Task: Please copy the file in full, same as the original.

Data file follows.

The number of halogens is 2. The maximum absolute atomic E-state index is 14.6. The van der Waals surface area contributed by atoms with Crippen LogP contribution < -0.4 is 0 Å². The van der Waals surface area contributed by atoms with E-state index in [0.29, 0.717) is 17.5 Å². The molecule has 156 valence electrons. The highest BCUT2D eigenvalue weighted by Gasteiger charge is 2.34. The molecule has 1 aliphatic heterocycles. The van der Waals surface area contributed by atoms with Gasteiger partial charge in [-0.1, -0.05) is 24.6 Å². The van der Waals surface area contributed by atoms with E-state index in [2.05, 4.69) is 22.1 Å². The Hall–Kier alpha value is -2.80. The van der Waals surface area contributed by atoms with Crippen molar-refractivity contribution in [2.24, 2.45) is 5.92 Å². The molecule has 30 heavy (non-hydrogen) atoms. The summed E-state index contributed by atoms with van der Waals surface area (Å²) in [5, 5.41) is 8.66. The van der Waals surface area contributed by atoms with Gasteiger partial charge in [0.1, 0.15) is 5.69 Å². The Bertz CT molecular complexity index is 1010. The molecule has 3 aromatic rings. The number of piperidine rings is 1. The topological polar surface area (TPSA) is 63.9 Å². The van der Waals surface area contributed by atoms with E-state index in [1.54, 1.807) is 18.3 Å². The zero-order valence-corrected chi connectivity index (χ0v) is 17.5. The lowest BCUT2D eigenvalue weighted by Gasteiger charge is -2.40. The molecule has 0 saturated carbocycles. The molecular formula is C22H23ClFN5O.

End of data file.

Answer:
The number of halogens is 2. The maximum absolute atomic E-state index is 14.6. The van der Waals surface area contributed by atoms with Crippen LogP contribution < -0.4 is 0 Å². The van der Waals surface area contributed by atoms with E-state index in [0.29, 0.717) is 17.5 Å². The molecule has 156 valence electrons. The highest BCUT2D eigenvalue weighted by Gasteiger charge is 2.34. The molecule has 1 aliphatic heterocycles. The van der Waals surface area contributed by atoms with Gasteiger partial charge in [-0.1, -0.05) is 24.6 Å². The van der Waals surface area contributed by atoms with E-state index in [2.05, 4.69) is 22.1 Å². The Hall–Kier alpha value is -2.80. The van der Waals surface area contributed by atoms with Crippen molar-refractivity contribution in [2.24, 2.45) is 5.92 Å². The molecule has 30 heavy (non-hydrogen) atoms. The summed E-state index contributed by atoms with van der Waals surface area (Å²) in [5, 5.41) is 8.66. The van der Waals surface area contributed by atoms with Gasteiger partial charge in [0.1, 0.15) is 5.69 Å². The Bertz CT molecular complexity index is 1010. The molecule has 3 aromatic rings. The number of piperidine rings is 1. The topological polar surface area (TPSA) is 63.9 Å². The van der Waals surface area contributed by atoms with E-state index in [1.54, 1.807) is 18.3 Å². The zero-order valence-corrected chi connectivity index (χ0v) is 17.5. The lowest BCUT2D eigenvalue weighted by Gasteiger charge is -2.40. The molecule has 0 saturated carbocycles. The molecular formula is C22H23ClFN5O.